I started this project when I was in my early twenties. I’ve been at it now for about eighteen years.
The internet has helped immensely. Not long after I discovered the internet, I started participating in newsgroups to the exclusion of watching television, which reduced my exposure to toxic memeplexes about what women are supposed to be even further. These days, our TV is mainly kept for playing games, or for watching DVD series or movies we’ve purchased. I think another crucial point is that what I’m reading online isn’t the same as what’s available offline (so, for example, I’m not going to the websites of a lot of the big media companies for content).
Part of dissociating myself from the Conversation has involved becoming aware of who’s interested in me as a person, and who’s interested in me as a bundle of demographic information. The majority of large media providers aren’t interested in their readers as individuals – they’re much more interested in their readers as demographic groups. These days, I’m not interested in being sold to advertisers as another set of eyeballs. Hells, if I’m going to be sold, I’d rather be facilitating the process myself – at least then I’d get a cut of the proceeds, and I could use the money.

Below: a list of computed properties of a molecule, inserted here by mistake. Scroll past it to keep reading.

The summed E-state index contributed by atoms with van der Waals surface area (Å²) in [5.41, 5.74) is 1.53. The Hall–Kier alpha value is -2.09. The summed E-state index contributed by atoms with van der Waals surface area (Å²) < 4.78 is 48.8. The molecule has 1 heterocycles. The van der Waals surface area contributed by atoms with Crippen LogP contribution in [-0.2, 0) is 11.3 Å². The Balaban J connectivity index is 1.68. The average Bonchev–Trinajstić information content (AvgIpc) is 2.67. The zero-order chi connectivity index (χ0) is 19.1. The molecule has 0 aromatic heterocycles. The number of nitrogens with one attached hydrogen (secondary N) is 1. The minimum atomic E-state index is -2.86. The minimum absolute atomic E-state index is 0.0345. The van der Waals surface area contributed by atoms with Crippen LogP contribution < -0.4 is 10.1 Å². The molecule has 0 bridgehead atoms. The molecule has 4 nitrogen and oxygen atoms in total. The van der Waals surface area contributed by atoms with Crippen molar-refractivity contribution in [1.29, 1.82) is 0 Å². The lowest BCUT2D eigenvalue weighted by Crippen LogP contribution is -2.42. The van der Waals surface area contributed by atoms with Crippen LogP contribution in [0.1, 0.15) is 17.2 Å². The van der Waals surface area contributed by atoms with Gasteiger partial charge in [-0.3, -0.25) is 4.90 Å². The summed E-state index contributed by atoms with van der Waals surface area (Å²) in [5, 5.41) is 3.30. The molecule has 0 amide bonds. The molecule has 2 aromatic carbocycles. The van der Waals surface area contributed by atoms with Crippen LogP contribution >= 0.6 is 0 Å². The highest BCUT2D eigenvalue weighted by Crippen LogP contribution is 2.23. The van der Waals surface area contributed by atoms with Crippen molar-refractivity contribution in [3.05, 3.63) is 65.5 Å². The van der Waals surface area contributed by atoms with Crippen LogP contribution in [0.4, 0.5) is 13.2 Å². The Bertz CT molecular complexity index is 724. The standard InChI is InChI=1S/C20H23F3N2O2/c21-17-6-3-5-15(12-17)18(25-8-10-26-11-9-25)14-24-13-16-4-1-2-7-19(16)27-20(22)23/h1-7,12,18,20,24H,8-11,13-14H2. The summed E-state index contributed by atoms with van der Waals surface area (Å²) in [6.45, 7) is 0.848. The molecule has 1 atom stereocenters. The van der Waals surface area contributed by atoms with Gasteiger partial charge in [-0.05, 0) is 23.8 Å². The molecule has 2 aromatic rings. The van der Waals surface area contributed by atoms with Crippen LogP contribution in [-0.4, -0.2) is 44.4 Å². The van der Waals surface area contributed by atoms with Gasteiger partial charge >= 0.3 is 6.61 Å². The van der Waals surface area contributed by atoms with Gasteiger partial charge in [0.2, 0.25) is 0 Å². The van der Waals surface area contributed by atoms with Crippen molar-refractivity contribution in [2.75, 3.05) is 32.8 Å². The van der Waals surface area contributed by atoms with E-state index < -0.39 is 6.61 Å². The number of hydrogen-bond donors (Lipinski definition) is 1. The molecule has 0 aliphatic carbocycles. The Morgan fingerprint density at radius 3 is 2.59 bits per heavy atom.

Great post, TT. Also, as someone who, like Megpie, boycotts womens’ magazines, I’m rarely up with younger actors, so Ashley Judd’s articulate writing has completely blown me away. What a champion!!
…Just finished Judd’s article. Don’t you love the wilful point-missing by the VERY FIRST COMMENTER. Jesus.
Ashley Judd rocks! However, I’m not sure if she qualifies as a younger actor, she’s 44. In my limited exposure to said mags (only glance at them at the gym) she doesn’t feature in them much so it’s even more offensive that they only deign to notice her when she’s not looking acceptable enough!
News with Nipples has written about the question of whether feminists should avoid reading tabloid magazines or not:
I just read that a moment ago, and my response was YES. I’ve been reading the magazines my coworker left for me when she changed jobs, and the viewpoints are so awful.